The second type of drop softens the lens of the eye. As the lens becomes more flexible, as it was in the younger eye, it becomes easier to focus up close again. The drop won’t return the lens back to its peak at eighteen years of age, but it will turn the clock back ten years. The drops must be taken over a period of days or weeks to achieve results.
We’ll keep you posted
Neither of these drops are available to the general public at this time. Neither drop appear to be the “magic bullet” in treating presbyopia. Your eye doctor will likely need to determine which, if any, is correct for you.
Read more about LASIK & Presbyopia
It’s that time of year again.
Decorative Contact Lens
Halloween is a great time to get into costume to display your alter ego or just to have some plain old scary fun. Over the last few years, decorative contact lenses have become part of these costumes. And, with familiarity comes complacency. The fact that decorative contact lenses are safe when dispensed and used properly, leads to cutting corners on their care.
Contact lenses, both the decorative type and the type that help you see, are medical devices, licensed and regulated by the FDA. They are regulated just like heart pacemakers, hip implants and other manufactured equipment used on and in the body. Selling contacts without a prescription is illegal.
Even though costume contact lenses for Halloween have no corrective vision power for nearsightedness or farsightedness, they still require a prescription from a doctor.
Dr. Moran likes to use the expression that some things are a “victim of their own success”. Since contact lenses are for the most part safe and effective, slacking in their care may allow you to “get away with it” without consequence. The problem isn’t with the lenses themselves but how they’re used. The stakes are high and cutting corners is not a risk you should take. Poor fitting lenses and improperly used lenses could lead to corneal ulcers, which could actually lead to permanent blindness.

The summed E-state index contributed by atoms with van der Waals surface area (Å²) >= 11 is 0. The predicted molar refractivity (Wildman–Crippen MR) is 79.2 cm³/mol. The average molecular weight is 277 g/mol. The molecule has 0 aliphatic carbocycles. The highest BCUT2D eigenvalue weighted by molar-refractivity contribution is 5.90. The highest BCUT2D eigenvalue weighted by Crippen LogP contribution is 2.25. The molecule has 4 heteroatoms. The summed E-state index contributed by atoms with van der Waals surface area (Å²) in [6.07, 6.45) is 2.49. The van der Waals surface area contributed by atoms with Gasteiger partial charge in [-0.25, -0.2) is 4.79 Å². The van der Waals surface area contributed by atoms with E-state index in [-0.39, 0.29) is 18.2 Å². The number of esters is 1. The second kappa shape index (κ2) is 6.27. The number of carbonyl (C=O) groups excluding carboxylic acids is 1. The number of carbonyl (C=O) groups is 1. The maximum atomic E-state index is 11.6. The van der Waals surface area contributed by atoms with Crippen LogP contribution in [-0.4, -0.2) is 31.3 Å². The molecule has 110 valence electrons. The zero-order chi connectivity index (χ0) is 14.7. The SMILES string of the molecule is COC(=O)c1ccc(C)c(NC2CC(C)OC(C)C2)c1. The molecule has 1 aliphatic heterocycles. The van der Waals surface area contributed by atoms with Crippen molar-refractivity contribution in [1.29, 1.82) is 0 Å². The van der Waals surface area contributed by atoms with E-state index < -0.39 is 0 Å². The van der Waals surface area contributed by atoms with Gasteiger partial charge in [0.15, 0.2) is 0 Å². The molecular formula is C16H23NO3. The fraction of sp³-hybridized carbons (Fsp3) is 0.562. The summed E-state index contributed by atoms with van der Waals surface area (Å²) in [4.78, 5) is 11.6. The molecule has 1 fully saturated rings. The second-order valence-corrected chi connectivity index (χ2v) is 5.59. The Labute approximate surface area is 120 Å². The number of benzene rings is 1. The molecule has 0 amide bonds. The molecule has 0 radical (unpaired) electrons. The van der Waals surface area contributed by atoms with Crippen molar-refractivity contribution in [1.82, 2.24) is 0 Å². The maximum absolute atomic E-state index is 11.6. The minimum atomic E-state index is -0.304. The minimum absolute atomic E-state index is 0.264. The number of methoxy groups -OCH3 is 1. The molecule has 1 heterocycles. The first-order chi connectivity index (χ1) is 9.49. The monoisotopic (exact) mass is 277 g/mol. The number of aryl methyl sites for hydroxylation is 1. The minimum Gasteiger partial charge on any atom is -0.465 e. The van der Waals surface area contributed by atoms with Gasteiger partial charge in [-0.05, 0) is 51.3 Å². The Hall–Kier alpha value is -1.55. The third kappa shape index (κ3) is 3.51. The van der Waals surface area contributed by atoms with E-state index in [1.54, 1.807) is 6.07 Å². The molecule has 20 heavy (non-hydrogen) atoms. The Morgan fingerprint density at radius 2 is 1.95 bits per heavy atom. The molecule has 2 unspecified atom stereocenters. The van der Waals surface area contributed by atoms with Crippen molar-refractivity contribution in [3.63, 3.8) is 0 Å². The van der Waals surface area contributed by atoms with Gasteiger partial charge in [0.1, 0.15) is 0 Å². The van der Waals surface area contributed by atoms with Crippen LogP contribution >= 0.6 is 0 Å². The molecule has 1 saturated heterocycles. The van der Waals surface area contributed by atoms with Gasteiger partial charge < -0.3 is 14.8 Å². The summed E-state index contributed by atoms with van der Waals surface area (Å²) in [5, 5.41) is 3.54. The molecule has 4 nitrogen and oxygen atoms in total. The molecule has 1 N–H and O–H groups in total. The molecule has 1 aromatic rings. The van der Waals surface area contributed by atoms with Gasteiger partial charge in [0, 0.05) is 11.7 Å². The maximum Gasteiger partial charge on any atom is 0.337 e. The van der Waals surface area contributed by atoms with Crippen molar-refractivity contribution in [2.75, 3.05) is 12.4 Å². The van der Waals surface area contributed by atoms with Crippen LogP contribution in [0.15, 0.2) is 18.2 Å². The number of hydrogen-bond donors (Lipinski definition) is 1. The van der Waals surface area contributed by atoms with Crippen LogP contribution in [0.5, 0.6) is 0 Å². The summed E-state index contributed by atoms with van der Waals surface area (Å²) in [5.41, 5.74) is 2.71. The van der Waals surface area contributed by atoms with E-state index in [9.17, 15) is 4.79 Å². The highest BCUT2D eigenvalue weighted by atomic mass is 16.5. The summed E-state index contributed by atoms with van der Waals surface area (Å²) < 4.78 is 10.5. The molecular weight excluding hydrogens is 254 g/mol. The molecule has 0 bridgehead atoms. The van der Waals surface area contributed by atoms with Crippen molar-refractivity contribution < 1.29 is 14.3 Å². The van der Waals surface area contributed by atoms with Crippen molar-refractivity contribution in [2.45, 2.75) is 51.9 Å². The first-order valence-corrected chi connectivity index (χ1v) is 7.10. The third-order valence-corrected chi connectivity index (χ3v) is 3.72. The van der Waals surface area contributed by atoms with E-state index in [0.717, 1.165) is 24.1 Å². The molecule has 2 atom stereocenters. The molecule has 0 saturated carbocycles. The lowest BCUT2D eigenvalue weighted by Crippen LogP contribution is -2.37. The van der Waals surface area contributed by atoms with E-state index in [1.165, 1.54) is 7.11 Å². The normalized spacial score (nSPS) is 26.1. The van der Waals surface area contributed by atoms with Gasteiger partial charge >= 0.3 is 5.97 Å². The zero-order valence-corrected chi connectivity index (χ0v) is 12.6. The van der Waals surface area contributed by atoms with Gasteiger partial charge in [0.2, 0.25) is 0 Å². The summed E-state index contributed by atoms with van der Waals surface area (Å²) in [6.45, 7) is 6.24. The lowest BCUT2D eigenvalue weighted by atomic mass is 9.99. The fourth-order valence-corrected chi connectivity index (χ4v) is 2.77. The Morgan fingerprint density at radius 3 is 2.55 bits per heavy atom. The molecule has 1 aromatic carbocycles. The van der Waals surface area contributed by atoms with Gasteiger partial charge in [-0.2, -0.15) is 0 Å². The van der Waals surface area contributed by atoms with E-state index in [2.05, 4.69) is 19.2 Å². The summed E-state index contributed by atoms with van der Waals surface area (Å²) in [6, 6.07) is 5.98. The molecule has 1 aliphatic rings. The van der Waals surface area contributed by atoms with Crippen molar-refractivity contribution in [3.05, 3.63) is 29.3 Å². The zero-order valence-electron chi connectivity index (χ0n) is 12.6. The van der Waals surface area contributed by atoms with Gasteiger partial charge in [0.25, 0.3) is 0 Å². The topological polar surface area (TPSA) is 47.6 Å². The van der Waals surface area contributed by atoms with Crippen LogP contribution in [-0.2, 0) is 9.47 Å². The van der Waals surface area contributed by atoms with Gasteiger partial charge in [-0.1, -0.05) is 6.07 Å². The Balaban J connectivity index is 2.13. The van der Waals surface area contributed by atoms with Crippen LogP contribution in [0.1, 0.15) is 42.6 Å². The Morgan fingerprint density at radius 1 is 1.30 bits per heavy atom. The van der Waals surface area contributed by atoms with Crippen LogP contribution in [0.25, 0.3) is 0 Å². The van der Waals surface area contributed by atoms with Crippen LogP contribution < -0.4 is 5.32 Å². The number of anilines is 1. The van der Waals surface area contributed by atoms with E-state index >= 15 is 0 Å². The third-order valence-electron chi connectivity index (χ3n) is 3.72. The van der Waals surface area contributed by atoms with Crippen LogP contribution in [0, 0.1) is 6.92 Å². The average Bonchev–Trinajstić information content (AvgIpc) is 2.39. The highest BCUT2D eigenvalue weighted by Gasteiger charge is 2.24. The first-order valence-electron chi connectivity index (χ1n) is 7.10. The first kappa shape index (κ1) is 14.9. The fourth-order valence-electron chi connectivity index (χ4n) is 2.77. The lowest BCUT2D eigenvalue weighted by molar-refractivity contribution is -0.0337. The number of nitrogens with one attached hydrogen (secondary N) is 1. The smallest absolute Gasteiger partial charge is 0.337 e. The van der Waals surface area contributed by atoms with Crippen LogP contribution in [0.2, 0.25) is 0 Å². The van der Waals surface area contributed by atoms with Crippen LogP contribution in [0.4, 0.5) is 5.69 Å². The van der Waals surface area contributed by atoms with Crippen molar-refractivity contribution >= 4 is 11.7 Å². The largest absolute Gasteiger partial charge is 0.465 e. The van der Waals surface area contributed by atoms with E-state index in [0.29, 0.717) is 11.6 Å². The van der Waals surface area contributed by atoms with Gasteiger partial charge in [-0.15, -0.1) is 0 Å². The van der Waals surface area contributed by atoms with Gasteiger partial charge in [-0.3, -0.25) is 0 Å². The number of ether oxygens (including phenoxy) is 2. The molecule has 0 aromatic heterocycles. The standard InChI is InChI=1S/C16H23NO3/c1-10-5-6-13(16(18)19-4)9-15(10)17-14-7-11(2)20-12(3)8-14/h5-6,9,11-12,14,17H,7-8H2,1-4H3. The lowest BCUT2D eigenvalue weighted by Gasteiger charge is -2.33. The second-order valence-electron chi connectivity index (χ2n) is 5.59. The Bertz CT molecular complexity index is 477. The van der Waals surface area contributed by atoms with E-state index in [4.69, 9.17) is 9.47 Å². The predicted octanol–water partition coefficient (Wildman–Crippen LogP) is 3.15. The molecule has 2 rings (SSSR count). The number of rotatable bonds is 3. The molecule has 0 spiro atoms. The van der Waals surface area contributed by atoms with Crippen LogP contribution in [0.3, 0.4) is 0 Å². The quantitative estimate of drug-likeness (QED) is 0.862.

To be safe in wearing decorative lenses you should do several things:
1. Get an eye exam.
2. Never buy contacts without a prescription.
3. Never share contact lenses.
4. Don’t sleep in your lenses.
For more information you can visit the FDA’s website regarding decorative lenses.
It’s hard to find someone who doesn’t wear contact lenses, has worn contact lenses in the past, or knows someone who wears contact lenses. The Center for Disease Control (CDC) has declared August 19th to the 23rd contact lens health week. https://www.cdc.gov/contactlenses
Soft contact lenses
That’s right…the CDC is concerned about contact lenses! Contact lenses are medical devices, just like a heart pacemaker or an insulin pump. Contact lenses have been in use for over 100 years and during that time the technology behind them has progressed and been perfected. For that reason, complications and problems with them are less common. However, that only applies if they are used as prescribed.
Human nature is when you are comfortable with a situation, you may take some shortcuts regarding safety. Because contacts are considered so safe, most contact lenses users are prone to intentionally and unintentionally cut corners. Take the advice of Dr. Tang, Dr. Moran, and the CDC: DON’T TAKE SHORTCUTS!
Here are a few key reminders on handing and wearing your contact lenses.
- Don’t sleep in your lenses.
- Tap water, hot tub or swimming pool water are not good for your contact lenses.
- Wash your hands before handing your lenses.
- Follow your eye doctors instructions for use of your case and disinfecting solutions.
- Replace your contact lenses case every 3 months.
- Replace your contact lenses as prescribed.
- See your eye doctor as recommended.
Contact lenses are safe when used appropriately, but things can go very bad if they are used improperly. You INCREASE your risk of permanent vision loss when you don’t follow the instructions above! Be safe and enjoy your contact lenses: follow the rules.